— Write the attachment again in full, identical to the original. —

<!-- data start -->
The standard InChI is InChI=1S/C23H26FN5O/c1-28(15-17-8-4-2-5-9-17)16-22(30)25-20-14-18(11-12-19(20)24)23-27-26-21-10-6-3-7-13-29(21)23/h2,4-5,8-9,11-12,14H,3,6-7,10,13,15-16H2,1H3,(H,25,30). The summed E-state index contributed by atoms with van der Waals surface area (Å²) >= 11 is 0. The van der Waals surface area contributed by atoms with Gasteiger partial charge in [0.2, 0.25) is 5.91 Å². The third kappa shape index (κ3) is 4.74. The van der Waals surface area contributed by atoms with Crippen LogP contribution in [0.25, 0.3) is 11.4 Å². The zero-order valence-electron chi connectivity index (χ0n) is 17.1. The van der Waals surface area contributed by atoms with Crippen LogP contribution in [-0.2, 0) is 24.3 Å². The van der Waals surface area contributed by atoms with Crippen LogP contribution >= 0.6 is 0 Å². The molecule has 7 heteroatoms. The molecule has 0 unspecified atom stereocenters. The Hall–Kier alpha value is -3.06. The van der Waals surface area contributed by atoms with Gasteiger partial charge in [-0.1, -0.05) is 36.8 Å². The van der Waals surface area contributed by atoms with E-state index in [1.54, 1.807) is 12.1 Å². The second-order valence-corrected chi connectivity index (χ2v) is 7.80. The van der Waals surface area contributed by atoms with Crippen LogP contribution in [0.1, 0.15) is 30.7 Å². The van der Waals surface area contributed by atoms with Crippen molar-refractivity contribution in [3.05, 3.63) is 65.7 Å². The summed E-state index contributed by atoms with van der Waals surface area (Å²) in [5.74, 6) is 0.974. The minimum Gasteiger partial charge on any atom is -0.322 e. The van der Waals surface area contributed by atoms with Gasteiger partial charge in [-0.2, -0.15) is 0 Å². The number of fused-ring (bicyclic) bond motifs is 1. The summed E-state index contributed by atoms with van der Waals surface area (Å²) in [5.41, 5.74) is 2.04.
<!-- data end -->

The standard InChI is InChI=1S/C23H26FN5O/c1-28(15-17-8-4-2-5-9-17)16-22(30)25-20-14-18(11-12-19(20)24)23-27-26-21-10-6-3-7-13-29(21)23/h2,4-5,8-9,11-12,14H,3,6-7,10,13,15-16H2,1H3,(H,25,30). The summed E-state index contributed by atoms with van der Waals surface area (Å²) >= 11 is 0. The van der Waals surface area contributed by atoms with Gasteiger partial charge in [0.2, 0.25) is 5.91 Å². The third kappa shape index (κ3) is 4.74. The van der Waals surface area contributed by atoms with Crippen LogP contribution in [0.25, 0.3) is 11.4 Å². The zero-order valence-electron chi connectivity index (χ0n) is 17.1. The van der Waals surface area contributed by atoms with Crippen LogP contribution in [-0.2, 0) is 24.3 Å². The van der Waals surface area contributed by atoms with Crippen LogP contribution >= 0.6 is 0 Å². The molecule has 7 heteroatoms. The molecule has 0 unspecified atom stereocenters. The Hall–Kier alpha value is -3.06. The van der Waals surface area contributed by atoms with Gasteiger partial charge in [-0.1, -0.05) is 36.8 Å². The van der Waals surface area contributed by atoms with E-state index in [1.54, 1.807) is 12.1 Å². The second-order valence-corrected chi connectivity index (χ2v) is 7.80. The van der Waals surface area contributed by atoms with Crippen LogP contribution in [0.1, 0.15) is 30.7 Å². The van der Waals surface area contributed by atoms with Crippen molar-refractivity contribution in [3.05, 3.63) is 65.7 Å². The summed E-state index contributed by atoms with van der Waals surface area (Å²) in [5.74, 6) is 0.974. The minimum Gasteiger partial charge on any atom is -0.322 e. The van der Waals surface area contributed by atoms with Gasteiger partial charge in [-0.2, -0.15) is 0 Å². The number of fused-ring (bicyclic) bond motifs is 1. The summed E-state index contributed by atoms with van der Waals surface area (Å²) in [5.41, 5.74) is 2.04.